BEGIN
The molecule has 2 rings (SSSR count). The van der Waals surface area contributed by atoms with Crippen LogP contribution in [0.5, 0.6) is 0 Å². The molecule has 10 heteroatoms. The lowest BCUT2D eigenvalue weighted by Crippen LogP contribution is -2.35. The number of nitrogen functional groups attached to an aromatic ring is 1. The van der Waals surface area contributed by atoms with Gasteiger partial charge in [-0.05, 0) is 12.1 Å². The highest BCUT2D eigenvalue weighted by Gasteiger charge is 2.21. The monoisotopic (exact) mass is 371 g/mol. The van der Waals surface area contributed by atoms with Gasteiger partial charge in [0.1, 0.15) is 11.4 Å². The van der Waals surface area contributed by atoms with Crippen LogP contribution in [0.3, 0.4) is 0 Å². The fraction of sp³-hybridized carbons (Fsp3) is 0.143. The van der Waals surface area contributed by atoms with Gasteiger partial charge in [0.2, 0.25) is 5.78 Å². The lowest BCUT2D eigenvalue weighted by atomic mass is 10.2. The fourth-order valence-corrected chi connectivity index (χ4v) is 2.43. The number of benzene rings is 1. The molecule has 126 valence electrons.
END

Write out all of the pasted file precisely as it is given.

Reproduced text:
The molecule has 2 rings (SSSR count). The van der Waals surface area contributed by atoms with Crippen LogP contribution in [0.5, 0.6) is 0 Å². The molecule has 10 heteroatoms. The lowest BCUT2D eigenvalue weighted by Crippen LogP contribution is -2.35. The number of nitrogen functional groups attached to an aromatic ring is 1. The van der Waals surface area contributed by atoms with Gasteiger partial charge in [-0.05, 0) is 12.1 Å². The highest BCUT2D eigenvalue weighted by Gasteiger charge is 2.21. The monoisotopic (exact) mass is 371 g/mol. The van der Waals surface area contributed by atoms with Gasteiger partial charge in [0.1, 0.15) is 11.4 Å². The van der Waals surface area contributed by atoms with Crippen LogP contribution in [0.3, 0.4) is 0 Å². The fraction of sp³-hybridized carbons (Fsp3) is 0.143. The van der Waals surface area contributed by atoms with Gasteiger partial charge in [0.2, 0.25) is 5.78 Å². The lowest BCUT2D eigenvalue weighted by atomic mass is 10.2. The fourth-order valence-corrected chi connectivity index (χ4v) is 2.43. The number of benzene rings is 1. The molecule has 126 valence electrons.